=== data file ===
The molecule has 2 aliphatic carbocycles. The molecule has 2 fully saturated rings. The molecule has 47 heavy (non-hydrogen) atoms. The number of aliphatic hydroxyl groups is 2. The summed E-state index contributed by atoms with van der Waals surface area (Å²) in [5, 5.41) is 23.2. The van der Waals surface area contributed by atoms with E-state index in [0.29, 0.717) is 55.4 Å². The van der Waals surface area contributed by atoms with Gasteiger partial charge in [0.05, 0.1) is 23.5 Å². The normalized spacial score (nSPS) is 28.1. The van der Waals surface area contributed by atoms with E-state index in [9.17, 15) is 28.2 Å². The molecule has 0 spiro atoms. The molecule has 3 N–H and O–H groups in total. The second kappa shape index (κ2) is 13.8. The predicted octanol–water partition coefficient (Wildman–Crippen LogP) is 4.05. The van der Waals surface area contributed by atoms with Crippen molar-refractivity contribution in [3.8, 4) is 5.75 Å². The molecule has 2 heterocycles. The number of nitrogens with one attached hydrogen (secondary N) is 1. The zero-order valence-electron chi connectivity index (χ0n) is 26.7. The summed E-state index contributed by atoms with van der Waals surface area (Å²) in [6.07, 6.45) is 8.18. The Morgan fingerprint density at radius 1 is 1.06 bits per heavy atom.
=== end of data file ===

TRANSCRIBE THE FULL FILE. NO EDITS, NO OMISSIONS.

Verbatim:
The molecule has 2 aliphatic carbocycles. The molecule has 2 fully saturated rings. The molecule has 47 heavy (non-hydrogen) atoms. The number of aliphatic hydroxyl groups is 2. The summed E-state index contributed by atoms with van der Waals surface area (Å²) in [5, 5.41) is 23.2. The van der Waals surface area contributed by atoms with E-state index in [0.29, 0.717) is 55.4 Å². The van der Waals surface area contributed by atoms with Gasteiger partial charge in [0.05, 0.1) is 23.5 Å². The normalized spacial score (nSPS) is 28.1. The van der Waals surface area contributed by atoms with E-state index in [9.17, 15) is 28.2 Å². The molecule has 0 spiro atoms. The molecule has 3 N–H and O–H groups in total. The second kappa shape index (κ2) is 13.8. The predicted octanol–water partition coefficient (Wildman–Crippen LogP) is 4.05. The van der Waals surface area contributed by atoms with Crippen molar-refractivity contribution in [3.8, 4) is 5.75 Å². The molecule has 2 heterocycles. The number of nitrogens with one attached hydrogen (secondary N) is 1. The zero-order valence-electron chi connectivity index (χ0n) is 26.7. The summed E-state index contributed by atoms with van der Waals surface area (Å²) in [6.07, 6.45) is 8.18. The Morgan fingerprint density at radius 1 is 1.06 bits per heavy atom.